Jonathan Downey, founder Street Party, has established the Hospitality Union, which has struggled for financial assistance for the sector, including vacation rentals. Downey believes there has been a “mixed message”. “We were told there might be a time in June, then the end of the summer, so it’s not clear what Michael Gove said.”
What can happen is a gradual reopening, with small places like community pubs, cafes or small restaurants opening before the bigger ones. “Places like Dinerama, with a capacity of 1,000, will not be before October. Even though my fingers were crossed for 10 weeks before Christmas, I might see them early next year. ”
We have seen several fast food places reopen. Last month, Pret, Burger King and KFC all open several branches to take home and delivery, with restrictions on customers, Perspex screens to protect staff, short menus and more stringent hygiene rules. But it was far from the dinner experience that many people wanted. On April 29, McDonald’s said it was conducting a reopening trial, to see how the end of the lockdown would be played.
Stuart Proctor is COO of the Stafford Collection, which runs the Norma restaurant, The Game Bird, Northcote and Stafford Hotel. “We are working towards October as the worst case scenario, the best case is July, I think. But who knows – if you know the lottery number for Saturday, let me know, “he told Telegraph.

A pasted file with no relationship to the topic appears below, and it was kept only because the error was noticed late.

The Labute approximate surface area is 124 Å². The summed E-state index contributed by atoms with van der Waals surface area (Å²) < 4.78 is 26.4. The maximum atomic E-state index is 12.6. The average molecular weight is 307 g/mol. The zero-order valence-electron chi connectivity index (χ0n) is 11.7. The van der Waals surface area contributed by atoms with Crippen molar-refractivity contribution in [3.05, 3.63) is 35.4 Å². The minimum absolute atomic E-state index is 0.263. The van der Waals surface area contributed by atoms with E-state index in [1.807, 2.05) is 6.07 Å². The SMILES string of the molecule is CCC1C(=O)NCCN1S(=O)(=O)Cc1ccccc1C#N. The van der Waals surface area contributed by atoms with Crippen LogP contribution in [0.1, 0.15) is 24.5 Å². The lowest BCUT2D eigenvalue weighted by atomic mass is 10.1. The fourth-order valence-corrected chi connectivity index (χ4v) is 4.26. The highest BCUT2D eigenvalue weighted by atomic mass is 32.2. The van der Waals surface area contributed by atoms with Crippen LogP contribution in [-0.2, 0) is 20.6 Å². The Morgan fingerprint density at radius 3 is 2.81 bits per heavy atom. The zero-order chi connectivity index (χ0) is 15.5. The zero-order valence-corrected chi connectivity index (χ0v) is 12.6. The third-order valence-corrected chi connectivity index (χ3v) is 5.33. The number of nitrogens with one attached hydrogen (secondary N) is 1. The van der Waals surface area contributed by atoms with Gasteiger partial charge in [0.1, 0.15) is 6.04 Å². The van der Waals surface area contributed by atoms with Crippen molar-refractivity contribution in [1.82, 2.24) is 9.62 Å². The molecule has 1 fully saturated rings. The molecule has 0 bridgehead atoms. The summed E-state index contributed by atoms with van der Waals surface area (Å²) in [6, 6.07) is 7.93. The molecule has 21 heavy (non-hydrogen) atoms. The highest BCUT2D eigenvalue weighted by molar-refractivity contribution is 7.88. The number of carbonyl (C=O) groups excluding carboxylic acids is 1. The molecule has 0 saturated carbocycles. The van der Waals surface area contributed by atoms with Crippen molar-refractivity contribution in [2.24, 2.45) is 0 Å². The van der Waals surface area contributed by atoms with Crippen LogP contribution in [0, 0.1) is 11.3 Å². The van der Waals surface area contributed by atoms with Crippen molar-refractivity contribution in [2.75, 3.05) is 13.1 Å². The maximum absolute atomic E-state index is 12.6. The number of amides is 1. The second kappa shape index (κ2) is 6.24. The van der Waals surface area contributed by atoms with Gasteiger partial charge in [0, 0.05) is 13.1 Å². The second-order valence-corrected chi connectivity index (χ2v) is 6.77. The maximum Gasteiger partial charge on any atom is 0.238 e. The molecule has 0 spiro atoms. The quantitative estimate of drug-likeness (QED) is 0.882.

Will the pub take longer to reopen?
As for the pub, Frank Maguire from the Truman brewery in London said Sun: “At this rate it seems unlikely that the pub will open again before Christmas. Christmas is almost as big as business for the pub industry. That would be a big loss.”
Mandy McNeill, co-chair of the St Albans Hospitality and Retail Association, echoes the words: “Noisy government has so far suggested slower than faster, although we are optimistic and hope to be faster.”
Emma McClarkin, chief executive of the British Beer and Pub Association (BBPA), added: “There is currently no clear indication when the pub will be able to open again. As it stands, the Government’s guidelines are clear and the pub will continue to comply with it.
“The government needs to ensure that further ongoing support is provided for British pubs, and brewers who supply them, so that when the time comes to reopen the sector we are best prepared to do it in a safe and sustainable way.”